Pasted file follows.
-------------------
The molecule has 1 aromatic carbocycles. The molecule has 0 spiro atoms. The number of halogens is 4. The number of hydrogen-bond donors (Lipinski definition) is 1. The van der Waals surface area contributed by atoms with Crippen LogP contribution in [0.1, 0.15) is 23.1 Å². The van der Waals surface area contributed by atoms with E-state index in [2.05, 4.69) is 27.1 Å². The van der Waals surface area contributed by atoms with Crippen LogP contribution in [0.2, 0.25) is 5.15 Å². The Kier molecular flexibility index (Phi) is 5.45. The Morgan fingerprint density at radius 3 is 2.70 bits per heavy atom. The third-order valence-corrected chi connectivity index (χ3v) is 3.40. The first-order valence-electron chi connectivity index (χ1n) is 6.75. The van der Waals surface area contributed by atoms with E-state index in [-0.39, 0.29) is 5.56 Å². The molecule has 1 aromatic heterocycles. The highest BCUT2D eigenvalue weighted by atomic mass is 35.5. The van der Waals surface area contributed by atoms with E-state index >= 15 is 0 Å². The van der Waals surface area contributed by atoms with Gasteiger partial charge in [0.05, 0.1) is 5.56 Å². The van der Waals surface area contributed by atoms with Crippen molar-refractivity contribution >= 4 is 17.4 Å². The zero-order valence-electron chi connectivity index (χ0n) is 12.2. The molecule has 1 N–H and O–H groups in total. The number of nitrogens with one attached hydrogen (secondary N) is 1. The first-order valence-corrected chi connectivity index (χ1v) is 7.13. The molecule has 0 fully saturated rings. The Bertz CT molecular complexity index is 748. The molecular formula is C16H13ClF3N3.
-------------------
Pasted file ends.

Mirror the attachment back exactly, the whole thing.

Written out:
The molecule has 1 aromatic carbocycles. The molecule has 0 spiro atoms. The number of halogens is 4. The number of hydrogen-bond donors (Lipinski definition) is 1. The van der Waals surface area contributed by atoms with Crippen LogP contribution in [0.1, 0.15) is 23.1 Å². The van der Waals surface area contributed by atoms with E-state index in [2.05, 4.69) is 27.1 Å². The van der Waals surface area contributed by atoms with Crippen LogP contribution in [0.2, 0.25) is 5.15 Å². The Kier molecular flexibility index (Phi) is 5.45. The Morgan fingerprint density at radius 3 is 2.70 bits per heavy atom. The third-order valence-corrected chi connectivity index (χ3v) is 3.40. The first-order valence-electron chi connectivity index (χ1n) is 6.75. The van der Waals surface area contributed by atoms with E-state index in [-0.39, 0.29) is 5.56 Å². The molecule has 1 aromatic heterocycles. The highest BCUT2D eigenvalue weighted by atomic mass is 35.5. The van der Waals surface area contributed by atoms with E-state index >= 15 is 0 Å². The van der Waals surface area contributed by atoms with Gasteiger partial charge in [0.05, 0.1) is 5.56 Å². The van der Waals surface area contributed by atoms with Crippen molar-refractivity contribution >= 4 is 17.4 Å². The zero-order valence-electron chi connectivity index (χ0n) is 12.2. The molecule has 1 N–H and O–H groups in total. The number of nitrogens with one attached hydrogen (secondary N) is 1. The first-order valence-corrected chi connectivity index (χ1v) is 7.13. The molecule has 0 fully saturated rings. The Bertz CT molecular complexity index is 748. The molecular formula is C16H13ClF3N3.